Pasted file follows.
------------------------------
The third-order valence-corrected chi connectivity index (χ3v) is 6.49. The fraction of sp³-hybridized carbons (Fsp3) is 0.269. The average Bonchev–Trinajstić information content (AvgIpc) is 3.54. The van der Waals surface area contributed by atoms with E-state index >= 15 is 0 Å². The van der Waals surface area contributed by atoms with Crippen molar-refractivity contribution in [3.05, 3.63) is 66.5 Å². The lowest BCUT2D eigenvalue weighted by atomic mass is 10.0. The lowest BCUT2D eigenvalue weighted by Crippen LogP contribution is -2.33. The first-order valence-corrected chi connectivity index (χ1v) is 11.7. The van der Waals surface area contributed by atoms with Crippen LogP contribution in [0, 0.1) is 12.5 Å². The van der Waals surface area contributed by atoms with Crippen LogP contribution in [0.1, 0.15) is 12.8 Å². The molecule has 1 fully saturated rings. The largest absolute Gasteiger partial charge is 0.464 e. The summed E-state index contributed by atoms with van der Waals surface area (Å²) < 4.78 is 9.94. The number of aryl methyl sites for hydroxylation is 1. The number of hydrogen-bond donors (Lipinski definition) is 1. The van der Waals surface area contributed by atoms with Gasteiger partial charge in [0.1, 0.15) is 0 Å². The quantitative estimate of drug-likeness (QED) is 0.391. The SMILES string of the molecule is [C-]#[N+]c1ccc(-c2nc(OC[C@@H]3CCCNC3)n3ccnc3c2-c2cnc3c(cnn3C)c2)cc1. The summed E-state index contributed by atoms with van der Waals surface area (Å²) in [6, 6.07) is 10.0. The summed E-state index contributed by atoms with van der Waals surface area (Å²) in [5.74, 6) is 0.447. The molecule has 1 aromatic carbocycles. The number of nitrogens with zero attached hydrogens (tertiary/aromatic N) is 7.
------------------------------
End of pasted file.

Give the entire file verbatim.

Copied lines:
The third-order valence-corrected chi connectivity index (χ3v) is 6.49. The fraction of sp³-hybridized carbons (Fsp3) is 0.269. The average Bonchev–Trinajstić information content (AvgIpc) is 3.54. The van der Waals surface area contributed by atoms with E-state index >= 15 is 0 Å². The van der Waals surface area contributed by atoms with Crippen molar-refractivity contribution in [3.05, 3.63) is 66.5 Å². The lowest BCUT2D eigenvalue weighted by atomic mass is 10.0. The lowest BCUT2D eigenvalue weighted by Crippen LogP contribution is -2.33. The first-order valence-corrected chi connectivity index (χ1v) is 11.7. The van der Waals surface area contributed by atoms with Crippen LogP contribution in [0, 0.1) is 12.5 Å². The van der Waals surface area contributed by atoms with Crippen LogP contribution in [0.1, 0.15) is 12.8 Å². The molecule has 1 fully saturated rings. The largest absolute Gasteiger partial charge is 0.464 e. The summed E-state index contributed by atoms with van der Waals surface area (Å²) < 4.78 is 9.94. The number of aryl methyl sites for hydroxylation is 1. The number of hydrogen-bond donors (Lipinski definition) is 1. The van der Waals surface area contributed by atoms with Gasteiger partial charge in [0.1, 0.15) is 0 Å². The quantitative estimate of drug-likeness (QED) is 0.391. The SMILES string of the molecule is [C-]#[N+]c1ccc(-c2nc(OC[C@@H]3CCCNC3)n3ccnc3c2-c2cnc3c(cnn3C)c2)cc1. The summed E-state index contributed by atoms with van der Waals surface area (Å²) in [6, 6.07) is 10.0. The summed E-state index contributed by atoms with van der Waals surface area (Å²) in [5.74, 6) is 0.447. The molecule has 1 aromatic carbocycles. The number of nitrogens with zero attached hydrogens (tertiary/aromatic N) is 7.